2006 Yamaha Rhino SE Gets Some Speed

Temperatures are dropping and the need for speed is in the air. . .Can you feel it?

Oct. 01, 2006 By Mike Martin
Text Box: Insert  Rhino.jpg
Text Box: Insert  Project-Blue-Horn.jpg

Today we’re going to wake up the blue horned creature so that it has the ability to sprint among the fastest of the crash(pack of Rhinos) just like it was meant to. We’re also going to spruce up the stock seats with some great looking seat covers that really set off the blue and silver colors on our special edition. So sit down, buckle up and grab on tight…because we’re going to make this Rhino charge!

Text Box: Insert  CDI.jpg


Run Forrest…


We’re going to start off with a simple CDI upgrade, this small box will not only give you a higher rev limit, but it will also allow your Rhino that peppier feel off the line. The CDI is located in the battery box under the hood, simply lift up the battery lid, remove the bolt and nut securing the box, and then switch the rev limiters; and that’s it, you’re ready to go.


Grizzly power…


This next upgrade is going to take a little more time and effort, but in the long run you’ll be glad you did it. Replacing the Rhino clutch sheave with the Grizzly sheave will increase the top end speed, and lower your current RPM’s. For this job you can contact your local Yamaha dealer for the parts on the sheave replacement. The part numbers are as follows:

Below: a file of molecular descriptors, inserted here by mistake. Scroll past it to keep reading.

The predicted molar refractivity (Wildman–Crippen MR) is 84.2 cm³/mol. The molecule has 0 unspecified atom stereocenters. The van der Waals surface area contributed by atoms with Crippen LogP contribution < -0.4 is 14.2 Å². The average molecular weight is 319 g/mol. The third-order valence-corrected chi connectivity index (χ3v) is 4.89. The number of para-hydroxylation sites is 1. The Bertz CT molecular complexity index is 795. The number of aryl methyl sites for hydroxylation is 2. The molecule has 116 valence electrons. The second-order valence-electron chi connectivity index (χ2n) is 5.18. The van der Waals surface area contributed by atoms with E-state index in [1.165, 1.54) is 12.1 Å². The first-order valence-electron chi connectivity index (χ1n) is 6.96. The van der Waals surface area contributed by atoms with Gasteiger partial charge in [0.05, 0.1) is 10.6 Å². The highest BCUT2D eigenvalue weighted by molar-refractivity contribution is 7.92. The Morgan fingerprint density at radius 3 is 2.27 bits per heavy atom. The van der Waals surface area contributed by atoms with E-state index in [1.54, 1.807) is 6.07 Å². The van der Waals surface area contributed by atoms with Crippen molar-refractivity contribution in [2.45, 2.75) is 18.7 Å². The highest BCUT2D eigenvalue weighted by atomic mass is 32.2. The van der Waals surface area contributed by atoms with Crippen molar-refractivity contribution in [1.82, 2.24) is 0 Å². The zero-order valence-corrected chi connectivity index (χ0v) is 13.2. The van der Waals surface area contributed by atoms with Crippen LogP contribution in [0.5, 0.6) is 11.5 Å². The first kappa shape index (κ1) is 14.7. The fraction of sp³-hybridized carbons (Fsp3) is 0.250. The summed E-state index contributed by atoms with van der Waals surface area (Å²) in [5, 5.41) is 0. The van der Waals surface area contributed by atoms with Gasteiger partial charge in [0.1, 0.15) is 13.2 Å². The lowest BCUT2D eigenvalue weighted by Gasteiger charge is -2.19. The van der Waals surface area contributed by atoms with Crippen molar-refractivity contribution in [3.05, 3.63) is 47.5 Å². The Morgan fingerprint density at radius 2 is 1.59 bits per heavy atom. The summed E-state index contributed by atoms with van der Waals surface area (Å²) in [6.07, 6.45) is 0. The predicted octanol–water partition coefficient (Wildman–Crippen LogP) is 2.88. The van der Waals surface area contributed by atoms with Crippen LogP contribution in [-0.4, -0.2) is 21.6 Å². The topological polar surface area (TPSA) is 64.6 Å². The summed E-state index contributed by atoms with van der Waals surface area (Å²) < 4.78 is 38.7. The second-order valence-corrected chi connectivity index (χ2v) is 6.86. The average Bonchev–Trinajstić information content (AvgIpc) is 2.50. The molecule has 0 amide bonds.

Sheave: 5KM-17620-00-00

Seals: 93101-35001-00 (quantity of 2)

Now that we’ve got all the parts needed for the job, let’s remove the driver’s seat and cowling so that we can begin to get our hands dirty.


The cover you will need to remove is located on the drivers’ side of the motor.

  • Remove all of the bolts that secure the cover to the housing, and make note of any that are different in length so that you can return the right bolts to the proper holes during re-assembly. While removing the cover bolts, also remove the bracket bolt that secures the aluminum coolant line to the frame just below the cover.
  • When all of the cover bolts are removed you will need to maneuver the coolant line out of the way so that the cover can be completely removed from the motor area.


  • Remove the (4) bolts that secure the housing surrounding the clutch assembly. Be sure to mark the location of each of the bolts, and also mark the top of the housing for easy re-assembly.


  • Next, insert (2) metric bolts in the holes near the center shaft of the fixed pulley (tighten gently). This action will relieve tension on the belt for easy removal/install of sheave.


  • Before continuing, take a permanent marker and mark the sheave shaft and the sheave itself so that it can be assembled in the same manner as it was from the factory.
  • With the use of an impact, remove the 22mm nut and washer on the Sheave (right side). Once the nut and washer are off, grab the sheave assembly and gently pull it off of the shaft.



  • Remove the eight Phillips screws holding the cover plate on the sheave.